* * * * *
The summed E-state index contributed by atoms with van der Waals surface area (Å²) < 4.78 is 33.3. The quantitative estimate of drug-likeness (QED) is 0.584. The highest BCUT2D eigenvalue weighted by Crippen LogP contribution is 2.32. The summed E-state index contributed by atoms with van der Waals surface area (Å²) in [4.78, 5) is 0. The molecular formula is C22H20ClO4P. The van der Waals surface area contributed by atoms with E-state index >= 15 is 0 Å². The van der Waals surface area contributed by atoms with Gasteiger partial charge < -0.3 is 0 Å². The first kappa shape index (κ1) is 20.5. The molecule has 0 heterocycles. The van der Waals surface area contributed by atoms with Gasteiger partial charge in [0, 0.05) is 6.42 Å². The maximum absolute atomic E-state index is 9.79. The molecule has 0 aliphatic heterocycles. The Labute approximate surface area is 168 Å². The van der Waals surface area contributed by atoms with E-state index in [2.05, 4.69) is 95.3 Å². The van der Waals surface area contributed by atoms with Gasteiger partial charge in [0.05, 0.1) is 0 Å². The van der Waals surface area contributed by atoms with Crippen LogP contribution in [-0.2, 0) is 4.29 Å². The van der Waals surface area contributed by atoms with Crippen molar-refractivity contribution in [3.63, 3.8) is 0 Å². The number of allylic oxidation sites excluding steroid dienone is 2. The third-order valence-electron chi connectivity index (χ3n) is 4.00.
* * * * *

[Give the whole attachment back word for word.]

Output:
The summed E-state index contributed by atoms with van der Waals surface area (Å²) < 4.78 is 33.3. The quantitative estimate of drug-likeness (QED) is 0.584. The highest BCUT2D eigenvalue weighted by Crippen LogP contribution is 2.32. The summed E-state index contributed by atoms with van der Waals surface area (Å²) in [4.78, 5) is 0. The molecular formula is C22H20ClO4P. The van der Waals surface area contributed by atoms with E-state index >= 15 is 0 Å². The van der Waals surface area contributed by atoms with Gasteiger partial charge < -0.3 is 0 Å². The first kappa shape index (κ1) is 20.5. The molecule has 0 heterocycles. The van der Waals surface area contributed by atoms with Gasteiger partial charge in [0, 0.05) is 6.42 Å². The maximum absolute atomic E-state index is 9.79. The molecule has 0 aliphatic heterocycles. The Labute approximate surface area is 168 Å². The van der Waals surface area contributed by atoms with E-state index in [2.05, 4.69) is 95.3 Å². The van der Waals surface area contributed by atoms with Gasteiger partial charge in [0.05, 0.1) is 0 Å². The van der Waals surface area contributed by atoms with Crippen LogP contribution in [-0.2, 0) is 4.29 Å². The van der Waals surface area contributed by atoms with Crippen molar-refractivity contribution in [3.63, 3.8) is 0 Å². The number of allylic oxidation sites excluding steroid dienone is 2. The third-order valence-electron chi connectivity index (χ3n) is 4.00.